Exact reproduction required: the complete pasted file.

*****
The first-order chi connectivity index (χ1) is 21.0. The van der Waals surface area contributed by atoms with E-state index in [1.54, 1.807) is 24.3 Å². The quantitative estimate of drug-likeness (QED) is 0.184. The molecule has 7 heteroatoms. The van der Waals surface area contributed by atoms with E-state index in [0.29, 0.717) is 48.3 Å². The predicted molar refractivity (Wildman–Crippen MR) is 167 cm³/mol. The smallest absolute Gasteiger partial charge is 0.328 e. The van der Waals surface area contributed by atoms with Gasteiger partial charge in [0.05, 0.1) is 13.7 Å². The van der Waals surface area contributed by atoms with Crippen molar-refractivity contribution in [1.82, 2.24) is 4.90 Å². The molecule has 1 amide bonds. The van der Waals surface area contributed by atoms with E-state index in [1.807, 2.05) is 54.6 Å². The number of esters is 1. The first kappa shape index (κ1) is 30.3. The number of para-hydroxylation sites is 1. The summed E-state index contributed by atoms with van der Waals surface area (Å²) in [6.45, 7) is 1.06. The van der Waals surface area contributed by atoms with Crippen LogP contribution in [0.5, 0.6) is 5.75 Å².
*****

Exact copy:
The first-order chi connectivity index (χ1) is 21.0. The van der Waals surface area contributed by atoms with E-state index in [1.54, 1.807) is 24.3 Å². The quantitative estimate of drug-likeness (QED) is 0.184. The molecule has 7 heteroatoms. The van der Waals surface area contributed by atoms with E-state index in [0.29, 0.717) is 48.3 Å². The predicted molar refractivity (Wildman–Crippen MR) is 167 cm³/mol. The smallest absolute Gasteiger partial charge is 0.328 e. The van der Waals surface area contributed by atoms with Gasteiger partial charge in [0.05, 0.1) is 13.7 Å². The van der Waals surface area contributed by atoms with Crippen molar-refractivity contribution in [1.82, 2.24) is 4.90 Å². The molecule has 1 amide bonds. The van der Waals surface area contributed by atoms with E-state index in [1.807, 2.05) is 54.6 Å². The number of esters is 1. The first kappa shape index (κ1) is 30.3. The number of para-hydroxylation sites is 1. The summed E-state index contributed by atoms with van der Waals surface area (Å²) in [6.45, 7) is 1.06. The van der Waals surface area contributed by atoms with Crippen LogP contribution in [0.5, 0.6) is 5.75 Å².